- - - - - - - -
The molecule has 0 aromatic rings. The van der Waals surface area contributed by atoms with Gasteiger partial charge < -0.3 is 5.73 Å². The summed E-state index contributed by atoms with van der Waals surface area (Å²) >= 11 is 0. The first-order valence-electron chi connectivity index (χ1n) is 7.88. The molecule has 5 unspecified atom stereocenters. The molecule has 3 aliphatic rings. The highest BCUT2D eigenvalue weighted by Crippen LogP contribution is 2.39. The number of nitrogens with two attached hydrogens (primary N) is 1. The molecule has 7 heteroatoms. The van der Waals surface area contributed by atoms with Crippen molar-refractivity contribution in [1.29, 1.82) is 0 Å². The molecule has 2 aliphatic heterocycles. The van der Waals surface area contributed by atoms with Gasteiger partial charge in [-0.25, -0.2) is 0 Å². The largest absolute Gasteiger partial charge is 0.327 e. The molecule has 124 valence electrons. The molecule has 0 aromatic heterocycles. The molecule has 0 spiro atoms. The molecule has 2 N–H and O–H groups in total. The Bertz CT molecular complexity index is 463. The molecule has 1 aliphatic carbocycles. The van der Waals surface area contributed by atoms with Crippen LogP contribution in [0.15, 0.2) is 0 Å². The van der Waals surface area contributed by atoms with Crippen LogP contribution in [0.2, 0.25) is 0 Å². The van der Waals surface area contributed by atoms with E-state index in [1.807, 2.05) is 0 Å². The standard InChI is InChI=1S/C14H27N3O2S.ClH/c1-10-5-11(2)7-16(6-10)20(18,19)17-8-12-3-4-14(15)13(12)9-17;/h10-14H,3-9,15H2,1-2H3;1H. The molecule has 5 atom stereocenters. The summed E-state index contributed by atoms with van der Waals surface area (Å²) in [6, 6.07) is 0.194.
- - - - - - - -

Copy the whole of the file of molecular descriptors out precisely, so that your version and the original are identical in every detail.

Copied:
The molecule has 0 aromatic rings. The van der Waals surface area contributed by atoms with Gasteiger partial charge < -0.3 is 5.73 Å². The summed E-state index contributed by atoms with van der Waals surface area (Å²) >= 11 is 0. The first-order valence-electron chi connectivity index (χ1n) is 7.88. The molecule has 5 unspecified atom stereocenters. The molecule has 3 aliphatic rings. The highest BCUT2D eigenvalue weighted by Crippen LogP contribution is 2.39. The number of nitrogens with two attached hydrogens (primary N) is 1. The molecule has 7 heteroatoms. The van der Waals surface area contributed by atoms with Crippen molar-refractivity contribution in [1.29, 1.82) is 0 Å². The molecule has 2 aliphatic heterocycles. The van der Waals surface area contributed by atoms with Gasteiger partial charge in [-0.25, -0.2) is 0 Å². The largest absolute Gasteiger partial charge is 0.327 e. The molecule has 124 valence electrons. The molecule has 0 aromatic heterocycles. The molecule has 0 spiro atoms. The molecule has 2 N–H and O–H groups in total. The Bertz CT molecular complexity index is 463. The molecule has 1 aliphatic carbocycles. The van der Waals surface area contributed by atoms with Crippen LogP contribution in [0.15, 0.2) is 0 Å². The van der Waals surface area contributed by atoms with Crippen LogP contribution in [0.2, 0.25) is 0 Å². The van der Waals surface area contributed by atoms with E-state index in [1.807, 2.05) is 0 Å². The standard InChI is InChI=1S/C14H27N3O2S.ClH/c1-10-5-11(2)7-16(6-10)20(18,19)17-8-12-3-4-14(15)13(12)9-17;/h10-14H,3-9,15H2,1-2H3;1H. The molecule has 5 atom stereocenters. The summed E-state index contributed by atoms with van der Waals surface area (Å²) in [6, 6.07) is 0.194.